A little more context before I address my response/reaction to her question.  The backdrop for this interchange is:

  • Anniversary of 9/11
  • Struggling American economy
  • U.S. unemployment at 9.1 percent
  • Social Security, Medicare, Medicaid Programs sustainability in question
  • Potential for a repeat circus on Capitol Hill regarding the Debt Deal
  • A politically charged/divided House and Senate more focused on party for party’s sake
  • Drama of upcoming Presidential Election Campaign
  • Waning Consumer Confidence
  • Bipolar Stock Markets
  • Questions about the safety of Nuclear Energy
  • Hurricanes, Floods, Fires, Earthquakes

I could go on but it would only depress you.  Needless to say, our teenagers across the nation are steps away from taking their place at the ballot boxes, finding their place (careers) in the world, and starting families of their own in an uncertain future.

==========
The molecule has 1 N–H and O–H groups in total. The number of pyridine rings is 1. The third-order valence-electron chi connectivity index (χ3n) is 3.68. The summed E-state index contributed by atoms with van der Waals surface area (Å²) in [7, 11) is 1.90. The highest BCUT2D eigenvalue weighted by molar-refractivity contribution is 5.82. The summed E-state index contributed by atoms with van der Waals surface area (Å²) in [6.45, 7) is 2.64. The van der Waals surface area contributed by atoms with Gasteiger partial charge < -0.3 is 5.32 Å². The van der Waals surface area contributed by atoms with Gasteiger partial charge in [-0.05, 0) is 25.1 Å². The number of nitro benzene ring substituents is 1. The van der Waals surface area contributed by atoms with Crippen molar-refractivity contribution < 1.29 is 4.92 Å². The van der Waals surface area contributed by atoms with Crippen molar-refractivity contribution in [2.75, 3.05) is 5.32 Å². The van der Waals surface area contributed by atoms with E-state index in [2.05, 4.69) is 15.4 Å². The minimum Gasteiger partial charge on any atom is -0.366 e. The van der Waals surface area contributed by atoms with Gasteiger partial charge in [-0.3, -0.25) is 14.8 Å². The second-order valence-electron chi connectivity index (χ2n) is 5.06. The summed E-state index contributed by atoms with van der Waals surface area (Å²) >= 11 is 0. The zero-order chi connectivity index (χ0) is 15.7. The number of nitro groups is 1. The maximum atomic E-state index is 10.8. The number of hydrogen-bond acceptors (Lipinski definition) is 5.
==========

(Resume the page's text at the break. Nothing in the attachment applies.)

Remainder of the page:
My wonder at her question comes from the reality of the question.  Everything we “adults” do (based upon our thoughts/feelings and choices) has a consequence.  Those consequences not only visit us, but ripple to all generations that follow…like outwardly expanding rings on a pond after throwing a pebble.  Basically, it starts with you, me, and the people we elected to help administer and govern our rights and freedoms as Americans!  Our children didn’t have any choice about their entry into this world.  We chose them!  With those choices come great responsibilities that never expire.  We are examples to them and each other.  Our actions say much more about our values, principles, humanity, and respect than any label we may adopt or profess.